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Effects of Light on the Growth and Development of the Liverwort, Sphaerocarpos donnellii Aust.
David H. Miller and Leonard Machlis
Vol. 43, No. 5 (May, 1968), pp. 714-722
Published by: American Society of Plant Biologists (ASPB)
Stable URL: http://www.jstor.org/stable/4261363
Page Count: 9
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Fragments of thalli of the liverwort, Sphaerocarpos donnellii Aust., inoculated into liquid medium containing sucrose and mineral salts, attain a much greater dry weight after 9 days growth in continuous white light than in darkness. Light causes this difference by increasing the rate of growth of the plants. This growth response is mediated by the pigment systems of photosynthesis and phytochrome. An inhibitor of photosynthesis, DCMU, at concentrations which inhibit light-mediated CO2 fixation, decreases the growth rate of light-grown but not dark-grown plants. Light still slightly increases the growth rate of plants in the presence of DCMU. This latter response is mediated by phytochrome, since it can be effected by a 2 minute exposure to low intensity red light every 12 hours, and far-red light reverses the effect of red. The increased growth rate effected by red light is related to a change in the morphology of the plants. Dark-grown plants form compact balls of tissue consisting of lobes. These lobes are rounded and thick and exhibit an abnormal callus-type growth, with few well-defined meristematic regions. Plants grown in red light form fluffy balls of tissue. The lobes of these plants have a morphology more typical of Sphaerocarpos in nature. They are 2 cell layers thick, flattened, and have numerous well-defined meristematic areas. The greater number of meristems allows for the increased growth rate of the plants grown in red light.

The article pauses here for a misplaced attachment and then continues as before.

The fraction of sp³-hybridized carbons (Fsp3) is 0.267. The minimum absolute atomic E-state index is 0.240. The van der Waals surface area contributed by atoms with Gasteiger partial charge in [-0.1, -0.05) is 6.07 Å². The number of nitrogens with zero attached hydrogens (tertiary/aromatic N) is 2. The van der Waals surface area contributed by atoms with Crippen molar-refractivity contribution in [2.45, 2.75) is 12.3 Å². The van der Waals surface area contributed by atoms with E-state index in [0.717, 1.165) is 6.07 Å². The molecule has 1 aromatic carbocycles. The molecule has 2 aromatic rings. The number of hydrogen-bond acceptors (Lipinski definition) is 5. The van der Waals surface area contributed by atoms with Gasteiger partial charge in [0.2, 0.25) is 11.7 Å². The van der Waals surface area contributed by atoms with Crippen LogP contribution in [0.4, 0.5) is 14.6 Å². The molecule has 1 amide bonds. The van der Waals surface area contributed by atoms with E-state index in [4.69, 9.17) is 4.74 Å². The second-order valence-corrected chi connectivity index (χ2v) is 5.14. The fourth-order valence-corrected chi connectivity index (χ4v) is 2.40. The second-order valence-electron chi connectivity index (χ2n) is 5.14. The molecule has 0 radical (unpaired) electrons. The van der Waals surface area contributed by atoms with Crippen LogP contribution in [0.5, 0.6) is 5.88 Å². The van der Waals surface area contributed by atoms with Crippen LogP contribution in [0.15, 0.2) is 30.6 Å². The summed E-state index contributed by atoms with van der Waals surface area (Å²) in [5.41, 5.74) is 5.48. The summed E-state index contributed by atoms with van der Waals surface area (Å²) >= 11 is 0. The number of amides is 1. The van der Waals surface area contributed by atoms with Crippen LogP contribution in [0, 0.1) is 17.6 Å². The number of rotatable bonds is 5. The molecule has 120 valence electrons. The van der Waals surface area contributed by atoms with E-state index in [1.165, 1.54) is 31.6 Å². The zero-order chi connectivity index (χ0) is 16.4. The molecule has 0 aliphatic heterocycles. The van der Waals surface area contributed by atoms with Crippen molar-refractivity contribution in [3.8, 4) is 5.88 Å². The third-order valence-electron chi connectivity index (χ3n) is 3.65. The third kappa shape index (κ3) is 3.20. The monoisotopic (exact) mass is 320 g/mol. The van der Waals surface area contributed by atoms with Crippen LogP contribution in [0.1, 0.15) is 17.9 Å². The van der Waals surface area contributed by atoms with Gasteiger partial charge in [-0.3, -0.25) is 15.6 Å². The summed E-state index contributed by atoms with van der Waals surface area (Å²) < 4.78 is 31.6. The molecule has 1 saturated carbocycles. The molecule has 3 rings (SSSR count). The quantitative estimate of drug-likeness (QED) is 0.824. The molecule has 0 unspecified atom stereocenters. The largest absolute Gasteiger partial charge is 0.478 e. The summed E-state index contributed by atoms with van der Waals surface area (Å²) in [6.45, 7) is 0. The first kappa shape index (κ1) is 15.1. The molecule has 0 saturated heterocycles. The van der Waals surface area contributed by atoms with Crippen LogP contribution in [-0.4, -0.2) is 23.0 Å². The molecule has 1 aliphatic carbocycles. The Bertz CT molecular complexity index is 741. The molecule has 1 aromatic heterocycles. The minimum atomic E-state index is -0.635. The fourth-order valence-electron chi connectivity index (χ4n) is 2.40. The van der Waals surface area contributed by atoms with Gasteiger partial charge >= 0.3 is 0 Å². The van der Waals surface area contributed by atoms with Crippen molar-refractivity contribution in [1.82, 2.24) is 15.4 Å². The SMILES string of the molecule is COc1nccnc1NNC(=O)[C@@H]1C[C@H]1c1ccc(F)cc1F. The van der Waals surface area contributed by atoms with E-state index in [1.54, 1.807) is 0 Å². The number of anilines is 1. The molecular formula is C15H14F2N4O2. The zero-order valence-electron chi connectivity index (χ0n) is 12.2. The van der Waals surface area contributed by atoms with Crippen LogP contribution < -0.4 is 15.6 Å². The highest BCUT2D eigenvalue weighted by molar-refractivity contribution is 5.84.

Plant Physiology © 1968 American Society of Plant Biologists (ASPB)